In conclusion, by reason of the failure of the Appellant to demonstrate that the concurrent findings of the two Courts below are perverse or not based on evidence before the Court, the appeal fails and same is hereby dismissed. The decision of the Court of Appeal, Benin Division delivered on 7th June, 2016 in appeal No. CA/B/239C/2013 wherein the Court below affirmed the Appellant’s conviction and sentence for the offence of murder punishable under Section 319 (1) of the Criminal Code Cap 48 Vol. ll Laws of the defunct Bendel State as applicable to Delta State is hereby affirmed.

MARY UKAEGO PETER-ODILI, J.S.C.: I am at one with the judgment just delivered by my learned brother Adamu Jauro, JSC and to register the support in the reasonings from which the decision came

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about, I shall make some remarks.

This is an appeal against the judgment of the Court of Appeal, Benin Division or lower Court or Court below, Coram: Ugochukwu Anthony, Mudashiru Nasiru Oniyangi and Philomena Mbua Ekpe JJCA, delivered on the 7th day of June, 2016 dismissing the appeal of the appellant that there is no reason to fault the decision of the trial High Court of Delta State sitting in Sapele per E.N. Emudainowho J. that the offence of murder against the appellant was proved beyond reasonable doubt.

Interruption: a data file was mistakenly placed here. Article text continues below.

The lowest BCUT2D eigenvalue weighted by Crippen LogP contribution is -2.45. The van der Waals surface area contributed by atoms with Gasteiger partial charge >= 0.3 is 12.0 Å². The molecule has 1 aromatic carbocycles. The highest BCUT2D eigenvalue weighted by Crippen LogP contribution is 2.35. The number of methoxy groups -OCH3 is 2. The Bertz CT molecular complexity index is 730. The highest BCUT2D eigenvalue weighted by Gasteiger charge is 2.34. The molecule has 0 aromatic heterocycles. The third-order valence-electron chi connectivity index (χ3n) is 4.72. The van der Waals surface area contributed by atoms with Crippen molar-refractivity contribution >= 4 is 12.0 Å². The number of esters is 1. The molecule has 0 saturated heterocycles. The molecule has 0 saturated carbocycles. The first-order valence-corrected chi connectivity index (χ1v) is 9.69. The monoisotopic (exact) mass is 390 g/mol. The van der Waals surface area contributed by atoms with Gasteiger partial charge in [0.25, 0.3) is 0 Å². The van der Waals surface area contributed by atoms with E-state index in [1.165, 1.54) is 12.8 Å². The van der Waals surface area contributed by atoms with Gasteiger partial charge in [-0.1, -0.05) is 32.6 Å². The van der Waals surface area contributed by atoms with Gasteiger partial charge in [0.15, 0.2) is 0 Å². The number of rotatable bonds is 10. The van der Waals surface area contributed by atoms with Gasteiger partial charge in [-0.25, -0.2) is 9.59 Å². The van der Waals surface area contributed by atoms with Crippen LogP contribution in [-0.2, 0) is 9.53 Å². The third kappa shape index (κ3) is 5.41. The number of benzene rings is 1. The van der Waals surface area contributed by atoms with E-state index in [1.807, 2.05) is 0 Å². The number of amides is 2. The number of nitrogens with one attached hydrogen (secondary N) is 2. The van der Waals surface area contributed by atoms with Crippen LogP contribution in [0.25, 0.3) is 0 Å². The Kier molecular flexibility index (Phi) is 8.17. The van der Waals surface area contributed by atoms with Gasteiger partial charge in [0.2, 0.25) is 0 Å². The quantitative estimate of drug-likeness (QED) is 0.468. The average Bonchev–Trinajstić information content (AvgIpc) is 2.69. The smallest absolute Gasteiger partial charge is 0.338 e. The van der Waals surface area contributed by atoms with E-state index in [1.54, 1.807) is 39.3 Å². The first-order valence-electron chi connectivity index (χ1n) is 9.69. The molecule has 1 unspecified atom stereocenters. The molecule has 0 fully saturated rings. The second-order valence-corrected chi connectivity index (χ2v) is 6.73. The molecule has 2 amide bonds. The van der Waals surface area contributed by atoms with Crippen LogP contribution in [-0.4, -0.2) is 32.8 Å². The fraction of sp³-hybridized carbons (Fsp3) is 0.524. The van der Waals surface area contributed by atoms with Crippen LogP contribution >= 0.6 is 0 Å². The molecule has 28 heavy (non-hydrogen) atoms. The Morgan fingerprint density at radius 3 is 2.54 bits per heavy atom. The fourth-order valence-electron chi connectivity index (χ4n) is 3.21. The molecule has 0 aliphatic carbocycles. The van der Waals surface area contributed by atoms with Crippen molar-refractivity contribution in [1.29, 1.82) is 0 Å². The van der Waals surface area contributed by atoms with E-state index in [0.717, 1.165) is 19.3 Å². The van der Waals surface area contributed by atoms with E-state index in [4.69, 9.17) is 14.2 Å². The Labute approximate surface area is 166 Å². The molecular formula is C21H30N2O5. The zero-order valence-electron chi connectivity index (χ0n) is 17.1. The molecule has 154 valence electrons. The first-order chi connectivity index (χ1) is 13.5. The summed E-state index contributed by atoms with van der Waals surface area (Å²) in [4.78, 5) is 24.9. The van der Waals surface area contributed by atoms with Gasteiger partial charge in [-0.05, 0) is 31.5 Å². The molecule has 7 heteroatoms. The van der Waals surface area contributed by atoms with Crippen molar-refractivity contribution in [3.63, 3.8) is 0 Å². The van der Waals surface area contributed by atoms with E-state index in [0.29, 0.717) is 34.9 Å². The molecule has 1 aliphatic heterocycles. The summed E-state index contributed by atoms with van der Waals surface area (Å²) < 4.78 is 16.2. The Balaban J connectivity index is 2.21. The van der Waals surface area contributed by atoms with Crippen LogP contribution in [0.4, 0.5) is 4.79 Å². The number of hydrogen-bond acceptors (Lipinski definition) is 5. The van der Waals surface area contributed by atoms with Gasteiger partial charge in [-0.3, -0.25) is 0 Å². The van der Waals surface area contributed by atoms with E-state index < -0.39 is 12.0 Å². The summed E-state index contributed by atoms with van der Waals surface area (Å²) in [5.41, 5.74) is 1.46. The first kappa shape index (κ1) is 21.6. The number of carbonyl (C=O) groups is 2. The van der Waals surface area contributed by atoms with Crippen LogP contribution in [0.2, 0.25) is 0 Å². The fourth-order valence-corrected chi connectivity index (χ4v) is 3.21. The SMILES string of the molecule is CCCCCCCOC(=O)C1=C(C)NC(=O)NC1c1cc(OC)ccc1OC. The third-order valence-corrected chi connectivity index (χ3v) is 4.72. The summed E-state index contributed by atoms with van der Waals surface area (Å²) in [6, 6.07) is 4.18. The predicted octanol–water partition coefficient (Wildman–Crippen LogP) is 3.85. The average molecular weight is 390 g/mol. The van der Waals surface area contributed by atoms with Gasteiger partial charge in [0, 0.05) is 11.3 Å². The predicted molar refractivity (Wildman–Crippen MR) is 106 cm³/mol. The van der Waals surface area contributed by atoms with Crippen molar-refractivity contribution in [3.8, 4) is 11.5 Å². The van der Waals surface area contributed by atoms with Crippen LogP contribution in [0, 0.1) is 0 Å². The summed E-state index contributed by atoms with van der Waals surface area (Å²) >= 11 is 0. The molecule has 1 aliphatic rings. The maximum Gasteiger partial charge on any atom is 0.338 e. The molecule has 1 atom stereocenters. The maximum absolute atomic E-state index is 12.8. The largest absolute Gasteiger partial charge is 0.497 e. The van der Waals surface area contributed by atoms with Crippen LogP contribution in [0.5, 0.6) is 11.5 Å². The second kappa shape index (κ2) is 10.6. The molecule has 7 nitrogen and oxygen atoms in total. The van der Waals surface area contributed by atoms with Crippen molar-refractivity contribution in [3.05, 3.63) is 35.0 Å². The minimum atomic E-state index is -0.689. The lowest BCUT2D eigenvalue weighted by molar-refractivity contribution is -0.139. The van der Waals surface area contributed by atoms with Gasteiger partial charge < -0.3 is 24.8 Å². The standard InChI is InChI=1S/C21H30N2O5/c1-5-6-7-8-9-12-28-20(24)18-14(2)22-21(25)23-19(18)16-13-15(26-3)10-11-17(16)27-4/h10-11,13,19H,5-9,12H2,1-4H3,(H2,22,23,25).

FACTS BRIEFLY STATED
The Appellant was arraigned at the lower Court on a count charge of murder as contained in the information. The particulars of the information are stated hereunder:
STATEMENT OF OFFENCE: COUNT I
Murder, punishable under Section 319(1) of the Criminal Code, Cap 48, Vol. II, Laws of the defunct Bendel State 1976 as applicable in Delta State.
PARTICULARS OF OFFENCE
EDIKE ENEBELI (M) on or about the 6th of May, 2009 at Koko Beach within Sapele Judicial Division murdered one Alero Eniyan.

​The prosecution fielded three witnesses and tendered seven (7) exhibits. The Appellant gave evidence in

34

support of his case and called one witness. Judgment was delivered at the lower Court on 16th July, 2012 wherein the Appellant was found guilty and sentenced to death by hanging. Aggrieved with the said judgment the appellant appealed to the Court below which affirmed the decision of the trial High Court.

Further dissatisfied, appellant has come before this Court to ventilate his grievances.

On the 11th day of March, 2021 date of hearing, learned counsel for the appellant, Olukunle Edun, Esq. adopted the brief of argument of the appellant filed the 22/1/2018 and deemed filed on 17/10/2019. He distilled three issues for determination which are thus:-